It thus rejected the complaint on credentialist grounds: the academic promoting the Mega Tsunami theory "is a recognised expert in the field". The film makers had included sufficient hedging material to pass a narrow reading of the accuracy tests, even though it had failed to reflect the geophysical academic consensus.
So confident of its Mega Tsunami film is the BBC, that it was broadcast it for a third time on 29 January. You can see it on iPlayer here.
The Hollywood Appeal of the Mega Tsunami
First touted in 1999, the Mega Tsunami hypothesis posits that an unusually large landslide would create an unusually large wave, creating far more destruction than a typical earthquake-generated tsunami.
To generate the energy required to create an exceptionally large and destructive wave, the landslide would not only need to be massive, it would need to be one single "event", rather than a succession of subsidences, which would of course create smaller waves.
Proponents identified one area as a candidate: the Canary Islands, specifically a volcanic ridge on Isla de La Palma called Cumbre Vieja. The problem is, scientists strongly dispute this.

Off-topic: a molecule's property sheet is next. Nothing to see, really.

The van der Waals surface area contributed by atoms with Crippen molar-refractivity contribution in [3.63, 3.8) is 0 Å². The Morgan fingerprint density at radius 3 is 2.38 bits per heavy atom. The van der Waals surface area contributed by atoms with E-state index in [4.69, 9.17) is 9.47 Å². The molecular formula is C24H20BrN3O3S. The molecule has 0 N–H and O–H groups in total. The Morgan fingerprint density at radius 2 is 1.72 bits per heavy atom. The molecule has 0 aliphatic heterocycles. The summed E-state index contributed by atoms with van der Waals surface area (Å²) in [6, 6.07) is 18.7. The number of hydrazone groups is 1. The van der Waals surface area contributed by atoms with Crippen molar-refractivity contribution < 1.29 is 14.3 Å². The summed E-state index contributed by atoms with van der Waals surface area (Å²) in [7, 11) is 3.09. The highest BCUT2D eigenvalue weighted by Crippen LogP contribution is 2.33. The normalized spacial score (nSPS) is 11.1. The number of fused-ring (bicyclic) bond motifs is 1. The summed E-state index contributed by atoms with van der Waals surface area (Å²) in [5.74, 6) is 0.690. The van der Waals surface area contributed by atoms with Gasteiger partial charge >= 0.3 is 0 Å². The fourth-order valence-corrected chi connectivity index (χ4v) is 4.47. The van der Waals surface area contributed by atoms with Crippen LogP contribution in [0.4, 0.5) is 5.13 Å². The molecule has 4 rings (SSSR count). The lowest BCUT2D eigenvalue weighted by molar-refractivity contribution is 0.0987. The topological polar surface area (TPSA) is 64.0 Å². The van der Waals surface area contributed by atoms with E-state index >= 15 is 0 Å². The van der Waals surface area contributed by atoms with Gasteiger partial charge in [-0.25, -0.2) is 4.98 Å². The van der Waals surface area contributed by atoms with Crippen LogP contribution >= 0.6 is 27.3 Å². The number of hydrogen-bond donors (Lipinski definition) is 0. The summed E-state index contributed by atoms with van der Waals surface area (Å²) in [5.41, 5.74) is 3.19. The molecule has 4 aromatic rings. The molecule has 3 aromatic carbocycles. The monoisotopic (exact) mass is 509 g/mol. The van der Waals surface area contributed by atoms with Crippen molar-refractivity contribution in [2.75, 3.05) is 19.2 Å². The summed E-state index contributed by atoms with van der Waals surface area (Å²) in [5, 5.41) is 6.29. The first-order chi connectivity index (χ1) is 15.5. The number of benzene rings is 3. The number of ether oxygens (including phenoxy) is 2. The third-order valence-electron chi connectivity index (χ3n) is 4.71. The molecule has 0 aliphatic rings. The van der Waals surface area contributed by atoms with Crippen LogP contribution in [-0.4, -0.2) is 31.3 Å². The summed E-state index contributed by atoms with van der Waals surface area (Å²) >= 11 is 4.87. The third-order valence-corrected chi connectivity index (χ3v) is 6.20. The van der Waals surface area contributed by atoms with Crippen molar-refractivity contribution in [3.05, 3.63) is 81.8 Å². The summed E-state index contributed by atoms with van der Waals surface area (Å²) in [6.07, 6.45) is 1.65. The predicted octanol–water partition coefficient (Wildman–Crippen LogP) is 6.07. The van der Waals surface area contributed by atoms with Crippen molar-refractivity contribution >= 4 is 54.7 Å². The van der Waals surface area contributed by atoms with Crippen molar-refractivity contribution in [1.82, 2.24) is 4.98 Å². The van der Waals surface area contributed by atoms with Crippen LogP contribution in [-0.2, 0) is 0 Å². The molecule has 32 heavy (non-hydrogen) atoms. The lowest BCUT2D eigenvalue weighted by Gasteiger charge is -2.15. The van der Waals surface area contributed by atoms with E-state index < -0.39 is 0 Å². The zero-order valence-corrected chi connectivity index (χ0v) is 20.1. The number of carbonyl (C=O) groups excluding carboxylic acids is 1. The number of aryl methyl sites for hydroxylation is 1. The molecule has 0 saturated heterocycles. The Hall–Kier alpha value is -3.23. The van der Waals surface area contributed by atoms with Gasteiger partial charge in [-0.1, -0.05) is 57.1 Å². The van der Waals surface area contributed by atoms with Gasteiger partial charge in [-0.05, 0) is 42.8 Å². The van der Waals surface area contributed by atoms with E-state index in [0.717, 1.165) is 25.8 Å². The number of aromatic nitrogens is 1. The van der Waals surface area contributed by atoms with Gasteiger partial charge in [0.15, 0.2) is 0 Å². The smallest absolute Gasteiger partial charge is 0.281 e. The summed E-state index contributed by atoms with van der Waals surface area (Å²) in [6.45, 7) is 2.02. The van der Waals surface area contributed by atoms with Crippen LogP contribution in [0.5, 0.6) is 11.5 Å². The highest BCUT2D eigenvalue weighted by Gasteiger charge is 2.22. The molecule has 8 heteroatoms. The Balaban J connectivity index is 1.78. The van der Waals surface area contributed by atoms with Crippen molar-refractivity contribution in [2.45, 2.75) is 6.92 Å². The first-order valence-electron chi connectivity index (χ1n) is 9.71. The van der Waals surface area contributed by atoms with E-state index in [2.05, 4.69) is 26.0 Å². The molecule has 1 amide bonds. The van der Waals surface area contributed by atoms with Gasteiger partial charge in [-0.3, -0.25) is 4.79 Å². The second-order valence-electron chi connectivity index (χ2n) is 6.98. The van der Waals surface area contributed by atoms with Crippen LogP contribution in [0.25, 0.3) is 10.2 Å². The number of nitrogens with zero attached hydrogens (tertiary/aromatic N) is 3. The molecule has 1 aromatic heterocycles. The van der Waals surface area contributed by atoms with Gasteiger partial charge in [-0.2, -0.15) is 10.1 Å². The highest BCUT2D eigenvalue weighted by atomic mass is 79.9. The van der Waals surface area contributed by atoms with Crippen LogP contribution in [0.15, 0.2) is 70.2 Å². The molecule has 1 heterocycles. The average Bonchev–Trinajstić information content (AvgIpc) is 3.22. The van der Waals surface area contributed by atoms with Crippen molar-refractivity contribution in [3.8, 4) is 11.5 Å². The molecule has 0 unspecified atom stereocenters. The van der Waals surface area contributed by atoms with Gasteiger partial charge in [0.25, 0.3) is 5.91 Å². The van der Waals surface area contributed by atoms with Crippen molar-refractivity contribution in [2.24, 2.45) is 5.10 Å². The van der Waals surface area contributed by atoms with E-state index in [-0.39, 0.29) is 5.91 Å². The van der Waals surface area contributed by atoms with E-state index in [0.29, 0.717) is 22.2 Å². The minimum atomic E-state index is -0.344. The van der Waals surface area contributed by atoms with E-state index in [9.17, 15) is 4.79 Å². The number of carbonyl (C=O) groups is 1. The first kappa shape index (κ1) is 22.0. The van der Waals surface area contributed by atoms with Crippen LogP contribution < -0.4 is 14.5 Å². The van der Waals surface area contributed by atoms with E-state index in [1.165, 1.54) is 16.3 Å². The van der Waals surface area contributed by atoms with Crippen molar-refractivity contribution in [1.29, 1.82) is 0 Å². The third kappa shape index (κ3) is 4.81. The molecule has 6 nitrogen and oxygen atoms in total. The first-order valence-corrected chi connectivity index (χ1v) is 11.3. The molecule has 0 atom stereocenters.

"The level of support for this hypothesis is, shall we say, somewhat lacking within the scientific community," according to Professor Dave Petley, Pro-Vice Chancellor at the University of East Anglia, and the co-author of an undergrad textbook on environmental risks, now in its fifth edition, writing on the American Geophysical Union's blog.
"This scare should be consigned to the garbage can once and for all," he added.
The Tsunami Society issued a strongly worded statement on the hypothesis written by five scholars in 2003, and has updated the page ever since.
"We would like to halt the scaremongering from these unfounded reports. We wish to provide the media with factual information so that the public can be properly informed about actual hazards of tsunamis and their mitigation," the Society wrote.